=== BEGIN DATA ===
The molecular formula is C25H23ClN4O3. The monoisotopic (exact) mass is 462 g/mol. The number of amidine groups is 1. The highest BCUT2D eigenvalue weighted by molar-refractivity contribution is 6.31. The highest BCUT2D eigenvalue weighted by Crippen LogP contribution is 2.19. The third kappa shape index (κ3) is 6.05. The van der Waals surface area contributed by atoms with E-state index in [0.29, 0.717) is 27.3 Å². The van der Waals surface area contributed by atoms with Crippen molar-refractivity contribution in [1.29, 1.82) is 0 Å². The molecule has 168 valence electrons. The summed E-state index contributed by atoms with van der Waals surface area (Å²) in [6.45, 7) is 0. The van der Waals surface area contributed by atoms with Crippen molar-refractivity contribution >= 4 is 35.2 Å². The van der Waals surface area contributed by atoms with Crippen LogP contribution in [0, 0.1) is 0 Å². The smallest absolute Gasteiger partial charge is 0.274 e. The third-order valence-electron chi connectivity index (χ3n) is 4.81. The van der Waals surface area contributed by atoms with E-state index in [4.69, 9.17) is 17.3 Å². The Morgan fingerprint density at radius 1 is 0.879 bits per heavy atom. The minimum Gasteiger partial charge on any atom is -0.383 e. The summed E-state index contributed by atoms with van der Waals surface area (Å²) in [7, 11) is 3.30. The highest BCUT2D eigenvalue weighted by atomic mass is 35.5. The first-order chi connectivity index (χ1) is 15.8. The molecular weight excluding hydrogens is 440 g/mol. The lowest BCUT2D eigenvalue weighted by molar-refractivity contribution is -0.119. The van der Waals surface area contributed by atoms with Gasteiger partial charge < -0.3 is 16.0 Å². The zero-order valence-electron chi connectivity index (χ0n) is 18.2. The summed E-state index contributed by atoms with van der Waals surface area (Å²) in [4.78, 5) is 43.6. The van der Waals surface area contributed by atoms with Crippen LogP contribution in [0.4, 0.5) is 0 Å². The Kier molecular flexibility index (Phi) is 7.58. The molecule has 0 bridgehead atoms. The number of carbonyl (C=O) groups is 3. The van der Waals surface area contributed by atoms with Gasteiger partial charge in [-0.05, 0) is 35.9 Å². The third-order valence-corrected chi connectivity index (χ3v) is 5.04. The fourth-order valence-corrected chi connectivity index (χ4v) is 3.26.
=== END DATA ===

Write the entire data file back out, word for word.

The molecular formula is C25H23ClN4O3. The monoisotopic (exact) mass is 462 g/mol. The number of amidine groups is 1. The highest BCUT2D eigenvalue weighted by molar-refractivity contribution is 6.31. The highest BCUT2D eigenvalue weighted by Crippen LogP contribution is 2.19. The third kappa shape index (κ3) is 6.05. The van der Waals surface area contributed by atoms with E-state index in [0.29, 0.717) is 27.3 Å². The van der Waals surface area contributed by atoms with Crippen molar-refractivity contribution in [1.29, 1.82) is 0 Å². The molecule has 168 valence electrons. The summed E-state index contributed by atoms with van der Waals surface area (Å²) in [6.45, 7) is 0. The van der Waals surface area contributed by atoms with Crippen molar-refractivity contribution >= 4 is 35.2 Å². The van der Waals surface area contributed by atoms with Crippen LogP contribution in [0, 0.1) is 0 Å². The smallest absolute Gasteiger partial charge is 0.274 e. The third-order valence-electron chi connectivity index (χ3n) is 4.81. The van der Waals surface area contributed by atoms with E-state index in [4.69, 9.17) is 17.3 Å². The Morgan fingerprint density at radius 1 is 0.879 bits per heavy atom. The minimum Gasteiger partial charge on any atom is -0.383 e. The summed E-state index contributed by atoms with van der Waals surface area (Å²) in [7, 11) is 3.30. The highest BCUT2D eigenvalue weighted by atomic mass is 35.5. The first-order chi connectivity index (χ1) is 15.8. The molecular weight excluding hydrogens is 440 g/mol. The lowest BCUT2D eigenvalue weighted by molar-refractivity contribution is -0.119. The van der Waals surface area contributed by atoms with Gasteiger partial charge < -0.3 is 16.0 Å². The zero-order valence-electron chi connectivity index (χ0n) is 18.2. The summed E-state index contributed by atoms with van der Waals surface area (Å²) in [4.78, 5) is 43.6. The van der Waals surface area contributed by atoms with Crippen LogP contribution in [0.4, 0.5) is 0 Å². The Kier molecular flexibility index (Phi) is 7.58. The molecule has 0 bridgehead atoms. The number of carbonyl (C=O) groups is 3. The van der Waals surface area contributed by atoms with Gasteiger partial charge in [-0.05, 0) is 35.9 Å². The third-order valence-corrected chi connectivity index (χ3v) is 5.04. The fourth-order valence-corrected chi connectivity index (χ4v) is 3.26.